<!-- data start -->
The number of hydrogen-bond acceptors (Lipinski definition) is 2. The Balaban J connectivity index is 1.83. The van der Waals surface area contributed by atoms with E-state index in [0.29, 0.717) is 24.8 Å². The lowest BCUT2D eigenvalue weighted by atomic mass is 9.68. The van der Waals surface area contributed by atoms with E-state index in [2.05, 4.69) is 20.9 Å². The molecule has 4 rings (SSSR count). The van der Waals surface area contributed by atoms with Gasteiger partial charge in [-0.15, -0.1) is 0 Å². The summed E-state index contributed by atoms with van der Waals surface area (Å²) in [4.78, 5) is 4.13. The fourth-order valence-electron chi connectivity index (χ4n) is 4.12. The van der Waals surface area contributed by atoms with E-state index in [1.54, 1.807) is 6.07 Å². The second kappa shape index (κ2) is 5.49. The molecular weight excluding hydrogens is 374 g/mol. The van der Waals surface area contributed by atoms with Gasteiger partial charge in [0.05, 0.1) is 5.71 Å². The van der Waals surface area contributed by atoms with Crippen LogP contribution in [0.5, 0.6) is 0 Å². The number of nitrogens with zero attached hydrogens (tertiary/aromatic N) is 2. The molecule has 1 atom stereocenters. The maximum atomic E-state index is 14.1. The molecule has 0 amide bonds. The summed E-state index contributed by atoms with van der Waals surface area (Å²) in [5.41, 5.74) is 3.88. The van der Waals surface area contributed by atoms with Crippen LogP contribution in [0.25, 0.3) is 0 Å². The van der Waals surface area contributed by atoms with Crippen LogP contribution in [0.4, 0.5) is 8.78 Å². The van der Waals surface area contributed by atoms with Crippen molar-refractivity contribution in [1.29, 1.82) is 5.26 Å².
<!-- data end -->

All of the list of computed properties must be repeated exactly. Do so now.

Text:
The number of hydrogen-bond acceptors (Lipinski definition) is 2. The Balaban J connectivity index is 1.83. The van der Waals surface area contributed by atoms with E-state index in [0.29, 0.717) is 24.8 Å². The lowest BCUT2D eigenvalue weighted by atomic mass is 9.68. The van der Waals surface area contributed by atoms with E-state index in [2.05, 4.69) is 20.9 Å². The molecule has 4 rings (SSSR count). The van der Waals surface area contributed by atoms with Gasteiger partial charge in [-0.15, -0.1) is 0 Å². The summed E-state index contributed by atoms with van der Waals surface area (Å²) in [4.78, 5) is 4.13. The fourth-order valence-electron chi connectivity index (χ4n) is 4.12. The van der Waals surface area contributed by atoms with E-state index in [1.54, 1.807) is 6.07 Å². The second kappa shape index (κ2) is 5.49. The molecular weight excluding hydrogens is 374 g/mol. The van der Waals surface area contributed by atoms with Gasteiger partial charge in [0.05, 0.1) is 5.71 Å². The van der Waals surface area contributed by atoms with Crippen LogP contribution in [0.5, 0.6) is 0 Å². The number of nitrogens with zero attached hydrogens (tertiary/aromatic N) is 2. The molecule has 1 atom stereocenters. The maximum atomic E-state index is 14.1. The molecule has 0 amide bonds. The summed E-state index contributed by atoms with van der Waals surface area (Å²) in [5.41, 5.74) is 3.88. The van der Waals surface area contributed by atoms with Crippen LogP contribution in [0.25, 0.3) is 0 Å². The van der Waals surface area contributed by atoms with Crippen LogP contribution in [0.4, 0.5) is 8.78 Å². The van der Waals surface area contributed by atoms with Crippen molar-refractivity contribution in [1.29, 1.82) is 5.26 Å².